First off, if you are not sure what a BoB Lite is by iiNet, I strongly suggest that you first read my post What Does iiNet’s BoB1, BoB Lite, BoB2 and Wireless Bridge Actually Do, And Why Would You Want One, and my review of BoB2.
Meet BoB Lite
BoB Lite is iiNet’s second BoB modem/router and first router built in iiNet Labs. Currently, the iiNet BoB family consists of BoB1, BoB Lite, and BoB2, with the BoB Lite currently being the (somewhat neglected) middle child. For $69 on an iinet 24-month contract, or $129 without a contract, BoB Lite is a pretty decent all in one modem, router and VOIP system. In addition, if you’re lucky, you can get it free if you re-sign up on a 24-month contract after yours has expired. BoB Lite is essentially the same as BoB2 in regards to look and useability, but lacks the DECT handsets, the answering machine, and a few other tiny features you probably won’t use. So if you can live without those few things, save some money, and simply purchase a BoB Lite if you need a new modem and router, instead of a BoB2.
If you’re into the “tech specs”, iiNet has a pretty good comparison between the BoB2 and BoB Lite that you can see the full list here. As you can see, they’re pretty much the exact same.
Setting Up BoB Lite
The setting up of BoB Lite was easy. Simply attach the stand, and plug in your cables (exactly the same experience with setting up BoB2, but easier). However, I had the same issue that I had configuring BoB2, and that is that the configuration page didn’t like my username and password on setup, so I had to manually log into the router at http://10.0.0.1 and enter my iiNet username and password and VOIP details.
Wireless on BoB Lite
One thing to note out is that BoB Lite wireless settings, by default, it is open to the world, unlike BoB2 that has a pre-set SSID and WPA key on the back label. So this is one of the downsides for BoB Lite for the not-so-savvy tech users. However, it’s good to see that iiNet as solved that problem with BoB2. I also have done a comparison of the wireless range for BoB1, BoB Lite, and BoB2, and when I publish it, I will post it here.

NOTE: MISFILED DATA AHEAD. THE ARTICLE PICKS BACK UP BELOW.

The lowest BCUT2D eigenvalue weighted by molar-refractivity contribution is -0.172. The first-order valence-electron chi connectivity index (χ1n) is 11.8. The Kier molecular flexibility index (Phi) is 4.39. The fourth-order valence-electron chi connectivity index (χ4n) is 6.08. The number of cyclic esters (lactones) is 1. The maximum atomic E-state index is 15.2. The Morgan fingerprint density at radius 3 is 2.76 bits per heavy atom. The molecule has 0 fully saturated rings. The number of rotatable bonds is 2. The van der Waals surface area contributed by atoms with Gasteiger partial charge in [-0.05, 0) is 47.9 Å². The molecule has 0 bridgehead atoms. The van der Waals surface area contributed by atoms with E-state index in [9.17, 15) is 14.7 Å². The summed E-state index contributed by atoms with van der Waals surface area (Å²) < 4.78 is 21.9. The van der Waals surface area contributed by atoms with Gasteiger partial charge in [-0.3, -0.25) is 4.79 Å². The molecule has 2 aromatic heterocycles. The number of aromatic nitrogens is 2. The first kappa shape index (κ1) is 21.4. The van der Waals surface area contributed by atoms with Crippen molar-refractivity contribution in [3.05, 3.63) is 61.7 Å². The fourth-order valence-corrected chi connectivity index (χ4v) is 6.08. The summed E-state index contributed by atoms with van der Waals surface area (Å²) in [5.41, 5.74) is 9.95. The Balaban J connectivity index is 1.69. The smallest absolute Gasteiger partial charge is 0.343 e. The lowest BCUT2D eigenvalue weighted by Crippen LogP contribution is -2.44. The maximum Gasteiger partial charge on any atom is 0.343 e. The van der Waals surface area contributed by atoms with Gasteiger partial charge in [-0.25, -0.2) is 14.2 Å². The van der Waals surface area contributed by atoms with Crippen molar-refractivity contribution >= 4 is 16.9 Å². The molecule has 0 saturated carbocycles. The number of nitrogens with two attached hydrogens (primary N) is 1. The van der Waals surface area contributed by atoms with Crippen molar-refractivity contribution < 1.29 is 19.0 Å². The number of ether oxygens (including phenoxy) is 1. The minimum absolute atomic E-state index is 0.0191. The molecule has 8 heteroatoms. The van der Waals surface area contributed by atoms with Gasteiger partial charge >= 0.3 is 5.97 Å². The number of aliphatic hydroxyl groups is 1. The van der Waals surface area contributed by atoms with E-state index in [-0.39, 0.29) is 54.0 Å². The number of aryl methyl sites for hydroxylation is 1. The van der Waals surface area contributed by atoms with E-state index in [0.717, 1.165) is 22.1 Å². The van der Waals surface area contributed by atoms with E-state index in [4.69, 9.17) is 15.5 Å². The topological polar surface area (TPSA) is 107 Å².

The GUI User Interface
I won’t go into much details here about the administration interface, as it’s pretty much the exact same as BoB2, so check out the article for a review of the administration interface. There are a few minor changes in the VOIP and Wireless settings pages, but they would be hardly noticeable – i’m just being picky.
So, what’s wrong with BoB Lite?
In my personal opinion, there is nothing wrong with BoB Lite generally. It’s a good little (affordable) box that get’s you connected to the internet, just like any modem and router. However, here is a list of problems I found with it, although I would not use these as a reason not to get a BoB Lite.
- BoB Lite does not have a “Set Up My Wireless” button like BoB2 does – that means you have to manually configure BoB Lite Wireless Settings, and by default, your Wireless connection is open to the public
- Therefore, BoB Lite does not encourage users to change their Wireless Settings and, setup security their security. It’s also a bit difficult as you have to first, change the wireless Name, save it, then go back to change your security settings. Having it all under one save button would be nice
- You only have one VOIP account, there’s no DECT Cordless Phones, Phone Mapping option, or Answering Machine. However, you can still plug an answering machine and cordless base station in to get that functionality, and BoB Lite also shows your call history too
- The On/Off switch feels like you are detonating a bomb – it’s a weird feeling I’ve never encountered before turning a tech gadget on
- When I clicked on “Enable ‘Allow Wireless Access Point’” and clicked saved, it just went to a blank page
- When I went to try and delete a WAN configuration, I couldn’t work out how to – note, no one would probably need to use this configuration anyway
So, there you go, you’ve met BoB Lite
Overall, as I have said before, BoB Lite is a pretty decent modem, almost exactly the same as BoB2, only cheaper. If you want the added features such as the answering machine, and inbuilt DECT handsets, go for a BoB2 – but if you want an affordable router, that does pretty much the same thing apart from the answering machine, and DECT handsets, go for a BoB Lite. If cordless handsets are a requirement for you, there is nothing stopping you for attaching your own DECT Base stations and your own handsets to the phone output port – and if it includes an inbuilt answering machine, you’re BoB Lite is a BoB2!
I would sum up BoB Lite as a router that gives the job done, it works, it’s easy, and once set up, you don’t have to touch it ever again, (mostly).
Update: Since receiving BoB Lite, I have been using it with another ISP for quite some time, and have only had one problem, which a simple reboot fixed it.
Disclaimer: iiNet gave me a BoB Lite to review and one to giveaway. These views are my own.